Book Review: The Girl You Left Behind by Jojo Moyes

It’s been a while since I have done my last review so I am excited to share my review of The Girl You Left Behind by Jojo Moyes. BE AWARE: THIS REVIEW MAY CONTAINS SPOILERS.

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Summery: Paris, World War I. Sophie Lefèvre must keep her family safe while her adored husband, Édouard, fights at the front. When their town falls to the Germans, Sophie is forced to serve them every evening at her hotel. From the moment the new Kommandant sets eyes on Sophie’s portrait—painted by her artist husband—a dangerous obsession is born.

Almost a century later in London, Sophie’s portrait hangs in the home of Liv Halston, a wedding gift from her young husband before his sudden death. After a chance encounter reveals the portrait’s true worth, a battle begins over its troubled history and Liv’s world is turned upside all over again.
 
Review: I really enjoyed this book. The story was really interesting and I liked how the two story lines connected through the portrait of Sophie.
Of the two story lines I have to say that I preferred Sophie/World War One storyline over Liv’s. That is probably because I liked Sophie more and thought she was a more interesting character then Liv. She carries on with her life even through the hardships of the German occupation of her town and she is willing to do anything to protect her family. On the other hand Liv has seemed to shut down completely after the death of her husband. While Sophie is willing to give up the portrait in order to save her husband Liv, selfishly, refuses to give it up.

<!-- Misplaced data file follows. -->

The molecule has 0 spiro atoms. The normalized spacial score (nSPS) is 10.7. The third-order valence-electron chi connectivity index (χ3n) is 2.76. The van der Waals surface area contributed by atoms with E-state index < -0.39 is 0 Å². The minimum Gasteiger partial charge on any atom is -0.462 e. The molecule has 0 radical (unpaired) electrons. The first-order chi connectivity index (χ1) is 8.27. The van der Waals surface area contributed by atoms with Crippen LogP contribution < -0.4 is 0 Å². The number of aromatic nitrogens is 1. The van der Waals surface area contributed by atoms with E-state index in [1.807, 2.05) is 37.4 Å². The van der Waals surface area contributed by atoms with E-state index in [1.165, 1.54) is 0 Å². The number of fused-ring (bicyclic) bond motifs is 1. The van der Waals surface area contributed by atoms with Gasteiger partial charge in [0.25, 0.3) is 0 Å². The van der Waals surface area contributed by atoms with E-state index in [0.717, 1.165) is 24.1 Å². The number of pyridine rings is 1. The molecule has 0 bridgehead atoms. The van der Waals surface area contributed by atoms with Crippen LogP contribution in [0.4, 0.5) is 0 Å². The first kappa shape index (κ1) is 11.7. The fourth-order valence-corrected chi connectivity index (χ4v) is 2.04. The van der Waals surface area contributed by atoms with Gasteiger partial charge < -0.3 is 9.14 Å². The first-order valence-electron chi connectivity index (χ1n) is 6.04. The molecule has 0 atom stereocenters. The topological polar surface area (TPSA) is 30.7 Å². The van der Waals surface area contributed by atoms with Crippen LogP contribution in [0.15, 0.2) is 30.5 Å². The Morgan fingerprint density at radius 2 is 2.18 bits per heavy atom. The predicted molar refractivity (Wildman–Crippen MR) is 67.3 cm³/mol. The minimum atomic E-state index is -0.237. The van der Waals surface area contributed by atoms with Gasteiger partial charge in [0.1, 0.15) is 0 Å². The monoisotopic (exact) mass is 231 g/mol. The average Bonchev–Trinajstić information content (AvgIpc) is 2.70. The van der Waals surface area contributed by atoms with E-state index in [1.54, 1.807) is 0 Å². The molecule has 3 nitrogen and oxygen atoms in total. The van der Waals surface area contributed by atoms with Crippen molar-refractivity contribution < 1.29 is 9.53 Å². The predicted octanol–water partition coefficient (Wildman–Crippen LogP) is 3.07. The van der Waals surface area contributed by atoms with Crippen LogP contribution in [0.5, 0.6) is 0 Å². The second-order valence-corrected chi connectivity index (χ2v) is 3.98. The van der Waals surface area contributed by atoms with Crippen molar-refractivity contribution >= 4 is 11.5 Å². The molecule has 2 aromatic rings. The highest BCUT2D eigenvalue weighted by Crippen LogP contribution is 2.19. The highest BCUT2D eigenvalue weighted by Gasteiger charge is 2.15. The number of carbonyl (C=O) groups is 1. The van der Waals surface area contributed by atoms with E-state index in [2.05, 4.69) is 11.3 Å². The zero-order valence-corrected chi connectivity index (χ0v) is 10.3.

The one thing that I like the most was Sophie’s portrait, The Girl You Left Behind, that was painted by her husband, Edouard, before their marriage. I really wish that someone from the art department had painted it and used it as the cover for the book. I liked how for Sophie it represented the girl she was before the war and for Liv it represented her marriage to David.
One thing that bugged me was the ending to Liv’s story seemed very contrived and I really wish it had had a more realistic ending. The notion that Paul only discovered Edith at the very end of the trial seemed too convenient and just plain unrealistic.
 
Best Feature: Sophie. Of the two main characters I have to say Sophie was my favorite. Out of the two female characters Sophie was the strongest. She carried on with her life despite the German occupation and was willing to give up the portrait to save Edouard.
 
Worst Feature: Modern storyline. The only thing I liked about the modern story line was that it brought up the question of ownership of items stolen during wartime. I didn’t like the character of Liv and felt that the World War One storyline held it’s own without having a second story running parallel. Plus the ending of this storyline was too contrived for me.
 
Overview: Overall I thought this was a great book. While I didn’t particularly like the modern storyline or Liv I think that Sophie’s storyline definitely made up for it.

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